Young athletes need dual screening tests for heart defects, study suggests

Nov 15, 2009

To best detect early signs of life-threatening heart defects in young athletes, screening programs should include both popular diagnostic tests, not just one of them, according to new research from heart experts at Johns Hopkins.

Sudden cardiac death due to rhythm disturbances is blamed for more than 3,000 deaths a year in young people, especially athletes who have inherited tendencies to develop overly enlarged and thickened hearts, says Theodore Abraham, M.D., an associate professor at the Johns Hopkins University School of Medicine and its Heart and Vascular Institute. In some instances, top athletes have died from heart conditions while seemingly in peak physical form, something that can hide warning signs and allow many cases to go undiagnosed.

In a study to be presented Nov. 15 at the American Heart Association's (AHA) annual Scientific Sessions in Orlando, Abraham and colleagues analyzed data from 134 top Maryland high school athletes that they screened at the 2008 track and field state championships. The researchers were looking for life-threatening cardiac abnormalities, such as hypertrophic cardiomyopathies. Doctors took a medical history, took weight and measurements and listened for unusual heartbeats or murmurs. They also conducted an echocardiogram — a cardiac ultrasound, or ECHO — to measure heart size and pumping function and to check for faulty heart valves; and an electrocardiogram, or EKG, to assess the heart's electrical rhythms.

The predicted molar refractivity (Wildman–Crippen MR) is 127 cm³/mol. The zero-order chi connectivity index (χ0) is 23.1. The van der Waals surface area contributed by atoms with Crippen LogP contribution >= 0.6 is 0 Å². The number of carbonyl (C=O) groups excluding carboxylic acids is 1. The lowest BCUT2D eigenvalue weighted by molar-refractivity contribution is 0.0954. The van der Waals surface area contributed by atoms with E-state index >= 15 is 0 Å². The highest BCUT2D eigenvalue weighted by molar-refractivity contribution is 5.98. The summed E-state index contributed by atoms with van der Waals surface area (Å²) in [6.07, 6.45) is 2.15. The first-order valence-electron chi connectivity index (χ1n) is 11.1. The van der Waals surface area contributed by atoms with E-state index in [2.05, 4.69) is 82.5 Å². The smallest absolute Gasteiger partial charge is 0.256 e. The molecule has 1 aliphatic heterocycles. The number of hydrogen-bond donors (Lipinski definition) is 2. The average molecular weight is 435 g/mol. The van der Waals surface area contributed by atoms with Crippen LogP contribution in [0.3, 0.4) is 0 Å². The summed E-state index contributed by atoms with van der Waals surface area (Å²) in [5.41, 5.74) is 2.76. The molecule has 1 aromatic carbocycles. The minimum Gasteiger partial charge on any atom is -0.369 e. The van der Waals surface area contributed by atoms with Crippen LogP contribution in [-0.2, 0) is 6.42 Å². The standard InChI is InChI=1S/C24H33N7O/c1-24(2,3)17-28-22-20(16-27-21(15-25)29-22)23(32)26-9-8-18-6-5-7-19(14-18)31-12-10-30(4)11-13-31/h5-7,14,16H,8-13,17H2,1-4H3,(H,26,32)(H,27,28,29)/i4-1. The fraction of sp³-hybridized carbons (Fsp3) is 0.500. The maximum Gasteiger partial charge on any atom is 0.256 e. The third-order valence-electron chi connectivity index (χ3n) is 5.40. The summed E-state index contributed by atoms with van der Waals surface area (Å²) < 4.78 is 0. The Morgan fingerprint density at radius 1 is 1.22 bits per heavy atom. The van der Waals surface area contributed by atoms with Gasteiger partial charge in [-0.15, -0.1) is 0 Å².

None of the student athletes were found to have life-threatening , but abnormal findings were discovered in 36 athletes. Twenty-two of those abnormalities were found by EKG alone, nine by ECHO alone and five were picked up on both tests. Those with abnormalities -- which included 19 with high blood pressure, 29 with elevated blood pressure in need of future monitoring, and five with low blood pressure readings -- were referred for follow-up to their doctors.

"If you are going to screen, it has to be comprehensive," says Abraham, who spearheads the annual "Heart Hype" screening program run by Johns Hopkins, and designed to serve as a national model for other leading academic medical centers. Some screening programs just include EKGs and not ECHOs. "An EKG does show you a lot," he says, "but it doesn't tell you the whole story. The advantage of a comprehensive screening is that it is holistic, rather than being pinpoint."